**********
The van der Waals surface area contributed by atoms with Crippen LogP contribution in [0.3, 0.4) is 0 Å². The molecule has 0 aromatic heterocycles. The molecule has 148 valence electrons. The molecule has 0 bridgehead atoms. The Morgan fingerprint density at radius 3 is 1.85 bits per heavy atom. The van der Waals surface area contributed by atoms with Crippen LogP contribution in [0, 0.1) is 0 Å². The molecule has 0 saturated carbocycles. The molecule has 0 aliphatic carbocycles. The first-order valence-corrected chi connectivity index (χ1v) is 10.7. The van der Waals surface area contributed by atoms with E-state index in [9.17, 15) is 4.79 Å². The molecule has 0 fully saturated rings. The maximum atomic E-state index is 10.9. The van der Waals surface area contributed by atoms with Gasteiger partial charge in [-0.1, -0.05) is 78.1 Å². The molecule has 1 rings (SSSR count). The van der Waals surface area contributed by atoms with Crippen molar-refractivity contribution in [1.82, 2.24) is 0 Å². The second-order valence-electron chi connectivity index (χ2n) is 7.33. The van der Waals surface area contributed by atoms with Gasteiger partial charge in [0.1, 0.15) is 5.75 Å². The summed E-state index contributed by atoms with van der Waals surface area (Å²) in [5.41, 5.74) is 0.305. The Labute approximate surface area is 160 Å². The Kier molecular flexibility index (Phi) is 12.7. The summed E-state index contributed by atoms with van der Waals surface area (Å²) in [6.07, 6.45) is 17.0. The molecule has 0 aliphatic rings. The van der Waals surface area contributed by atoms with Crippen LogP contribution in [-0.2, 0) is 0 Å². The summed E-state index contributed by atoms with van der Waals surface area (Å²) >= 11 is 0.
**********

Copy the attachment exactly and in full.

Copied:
The van der Waals surface area contributed by atoms with Crippen LogP contribution in [0.3, 0.4) is 0 Å². The molecule has 0 aromatic heterocycles. The molecule has 148 valence electrons. The molecule has 0 bridgehead atoms. The Morgan fingerprint density at radius 3 is 1.85 bits per heavy atom. The van der Waals surface area contributed by atoms with Crippen LogP contribution in [0, 0.1) is 0 Å². The molecule has 0 saturated carbocycles. The molecule has 0 aliphatic carbocycles. The first-order valence-corrected chi connectivity index (χ1v) is 10.7. The van der Waals surface area contributed by atoms with E-state index in [9.17, 15) is 4.79 Å². The molecule has 0 fully saturated rings. The maximum atomic E-state index is 10.9. The van der Waals surface area contributed by atoms with Gasteiger partial charge in [-0.1, -0.05) is 78.1 Å². The molecule has 1 rings (SSSR count). The van der Waals surface area contributed by atoms with Crippen molar-refractivity contribution in [1.82, 2.24) is 0 Å². The second-order valence-electron chi connectivity index (χ2n) is 7.33. The van der Waals surface area contributed by atoms with Gasteiger partial charge in [0.1, 0.15) is 5.75 Å². The summed E-state index contributed by atoms with van der Waals surface area (Å²) in [5.41, 5.74) is 0.305. The Labute approximate surface area is 160 Å². The Kier molecular flexibility index (Phi) is 12.7. The summed E-state index contributed by atoms with van der Waals surface area (Å²) in [6.07, 6.45) is 17.0. The molecule has 0 aliphatic rings. The van der Waals surface area contributed by atoms with Crippen LogP contribution in [-0.2, 0) is 0 Å². The summed E-state index contributed by atoms with van der Waals surface area (Å²) >= 11 is 0.